Yes. Buy a Ph tester. The Ph needs to be neutral (7.0) to slightly acid (6.0) in order to absorb nutrients properly. If the area is under 6.0, you need to add the appropriate amount of fast-acting lime to the soil. Make sure the area gets at least 6 hours of sunlight or you will struggle with keeping the grass thick and dense enough to keep weeds at bay. Also, be sure your soil isn't compacted because that impedes the rooting of the turfgrass. You can buy a step-on aerator at Home Depot or similar places for about $20 that will help loosen the soil by removing small plugs of soil. After aerating, you prepare the seedbed by mowing as low as possible (you can do this before aerating but after pulling all crabgrass you can), then top dress the surface with about 1/2 inch of compost. You sow the seed onto this and maybe put on an additional 1/8 inch of compost to cover the seed. Walk on it so the seed makes good contact with the soil. You can also add starter fertilizer at this time according to package directions. Do not add regular lawn fertilizer. After that, the key is keeping the seedbed moist. Do not saturate it with long sprinkler runs -- just keep it constantly moist. Just take the hose and moisten everything a few times a day.

The alternative is sod -- which has completely different guidelines but is affordable for small areas and less prone to failure because you are dealing with established grass and not trying to nurse along babies from seed. The key there is keeping it drenched for several weeks until the roots establish into the soil. You would still aerate and top-dress with compost, though.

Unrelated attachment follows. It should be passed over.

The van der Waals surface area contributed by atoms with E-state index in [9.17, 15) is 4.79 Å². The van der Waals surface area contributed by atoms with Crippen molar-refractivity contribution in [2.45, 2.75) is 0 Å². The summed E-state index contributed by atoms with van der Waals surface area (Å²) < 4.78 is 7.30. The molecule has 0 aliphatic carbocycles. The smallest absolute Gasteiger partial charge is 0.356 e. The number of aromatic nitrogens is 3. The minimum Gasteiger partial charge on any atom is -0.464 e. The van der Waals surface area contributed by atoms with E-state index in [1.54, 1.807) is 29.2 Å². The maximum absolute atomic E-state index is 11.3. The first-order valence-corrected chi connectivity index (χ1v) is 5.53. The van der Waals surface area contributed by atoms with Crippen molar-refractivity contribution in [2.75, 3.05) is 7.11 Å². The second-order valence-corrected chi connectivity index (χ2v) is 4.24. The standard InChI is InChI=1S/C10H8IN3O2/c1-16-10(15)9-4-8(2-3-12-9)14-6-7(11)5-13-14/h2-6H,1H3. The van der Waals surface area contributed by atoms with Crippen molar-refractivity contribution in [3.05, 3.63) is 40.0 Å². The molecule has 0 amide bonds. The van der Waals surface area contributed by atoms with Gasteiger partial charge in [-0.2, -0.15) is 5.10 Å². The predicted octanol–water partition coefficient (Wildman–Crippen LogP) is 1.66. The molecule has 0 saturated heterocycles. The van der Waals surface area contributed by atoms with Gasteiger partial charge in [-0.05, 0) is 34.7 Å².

Bookmark   August 18, 2012 at 11:52AM
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mistascott(7A VA)

For sod, you would actually "bottom-dress" meaning put compost down under the sod before it goes down.

    Bookmark   August 18, 2012 at 11:55AM
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Kimmsr(4a/5b-MI)

If one needs to aerate soil more than once that means the soil does not have adequate amounts of organic matter. Work on getting your soil into a good, healthy condition that will grow strong and healthy plants so you do not need to spend your money on products to control unwanted plant growth which cause environmental pollution.

    Bookmark   August 19, 2012 at 7:08AM
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mistascott(7A VA)

Aeration also counters compaction, which can occur on lawns with lots of foot traffic. The micro-organisms in the compost will help to aerate the soil as well. I would not chemically kill the crabgrass and then seed turfgrass because the weed killer may impede the germination of the seed.

    Bookmark   August 19, 2012 at 12:32PM
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jxf011

Thanks again for all the great feedback! Here's my plan:

1) buy a Luster Leaf 1612 Rapitest pH Soil Tester and Earthway 2750 Hand-Operated Bag Spreader/Seeder.

2) carefully pull up the crabgrass with as much root in mid-September, hopefully on nice days!

3) prep the bad spots by loosening up the soil. It isn't a big yard and the bad spots add up to maybe 100-150 sq ft so I think I'll just turn it over some with a pick ax and shovel.

4) around the end of September mow on the lowest setting

5) add Scotts Turf Builder Seeding Soil to the spots that had lots of crabgrass, spread out cheaper dirt elsewhere

6) seed everywhere with over-seeding in the bad spots using the Pennington Seed Smart Seed Landscapers Mix Tall Fescue/Bluegrass I already have

7) add some more seeding soil on the the bad spots

8) try to water as much as possible! (probably every other day)

9) hopefully see lots of sprouts